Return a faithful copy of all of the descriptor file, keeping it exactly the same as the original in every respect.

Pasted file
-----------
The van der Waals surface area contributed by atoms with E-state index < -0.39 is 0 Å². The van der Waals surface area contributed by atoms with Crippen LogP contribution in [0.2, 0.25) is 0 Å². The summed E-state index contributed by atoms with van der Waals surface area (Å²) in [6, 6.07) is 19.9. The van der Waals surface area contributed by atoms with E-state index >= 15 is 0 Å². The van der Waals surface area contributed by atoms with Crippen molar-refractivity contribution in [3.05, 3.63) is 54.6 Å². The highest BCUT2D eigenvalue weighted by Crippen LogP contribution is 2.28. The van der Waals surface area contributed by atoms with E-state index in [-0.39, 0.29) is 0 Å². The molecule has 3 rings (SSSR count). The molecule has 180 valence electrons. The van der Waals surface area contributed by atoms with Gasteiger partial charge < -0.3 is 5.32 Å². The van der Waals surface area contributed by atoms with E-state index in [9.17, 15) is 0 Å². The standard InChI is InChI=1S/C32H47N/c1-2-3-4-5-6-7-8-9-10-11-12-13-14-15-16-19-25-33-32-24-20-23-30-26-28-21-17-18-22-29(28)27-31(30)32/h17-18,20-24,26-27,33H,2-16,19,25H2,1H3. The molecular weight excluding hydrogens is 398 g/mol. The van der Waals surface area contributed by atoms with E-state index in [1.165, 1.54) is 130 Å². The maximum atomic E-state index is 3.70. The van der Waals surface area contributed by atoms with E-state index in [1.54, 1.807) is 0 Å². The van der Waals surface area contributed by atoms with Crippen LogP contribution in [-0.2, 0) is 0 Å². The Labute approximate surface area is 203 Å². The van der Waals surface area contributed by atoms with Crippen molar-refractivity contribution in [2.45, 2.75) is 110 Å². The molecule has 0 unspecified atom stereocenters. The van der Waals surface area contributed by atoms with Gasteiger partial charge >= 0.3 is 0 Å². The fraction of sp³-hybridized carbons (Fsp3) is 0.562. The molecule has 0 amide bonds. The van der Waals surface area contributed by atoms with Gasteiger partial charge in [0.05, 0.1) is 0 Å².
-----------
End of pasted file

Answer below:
The van der Waals surface area contributed by atoms with E-state index < -0.39 is 0 Å². The van der Waals surface area contributed by atoms with Crippen LogP contribution in [0.2, 0.25) is 0 Å². The summed E-state index contributed by atoms with van der Waals surface area (Å²) in [6, 6.07) is 19.9. The van der Waals surface area contributed by atoms with E-state index >= 15 is 0 Å². The van der Waals surface area contributed by atoms with Crippen molar-refractivity contribution in [3.05, 3.63) is 54.6 Å². The highest BCUT2D eigenvalue weighted by Crippen LogP contribution is 2.28. The van der Waals surface area contributed by atoms with E-state index in [-0.39, 0.29) is 0 Å². The molecule has 3 rings (SSSR count). The molecule has 180 valence electrons. The van der Waals surface area contributed by atoms with Gasteiger partial charge < -0.3 is 5.32 Å². The van der Waals surface area contributed by atoms with E-state index in [9.17, 15) is 0 Å². The standard InChI is InChI=1S/C32H47N/c1-2-3-4-5-6-7-8-9-10-11-12-13-14-15-16-19-25-33-32-24-20-23-30-26-28-21-17-18-22-29(28)27-31(30)32/h17-18,20-24,26-27,33H,2-16,19,25H2,1H3. The molecular weight excluding hydrogens is 398 g/mol. The van der Waals surface area contributed by atoms with E-state index in [1.165, 1.54) is 130 Å². The maximum atomic E-state index is 3.70. The van der Waals surface area contributed by atoms with E-state index in [1.54, 1.807) is 0 Å². The van der Waals surface area contributed by atoms with Crippen LogP contribution in [-0.2, 0) is 0 Å². The Labute approximate surface area is 203 Å². The van der Waals surface area contributed by atoms with Crippen molar-refractivity contribution in [2.45, 2.75) is 110 Å². The molecule has 0 unspecified atom stereocenters. The van der Waals surface area contributed by atoms with Gasteiger partial charge >= 0.3 is 0 Å². The fraction of sp³-hybridized carbons (Fsp3) is 0.562. The molecule has 0 amide bonds. The van der Waals surface area contributed by atoms with Gasteiger partial charge in [0.05, 0.1) is 0 Å².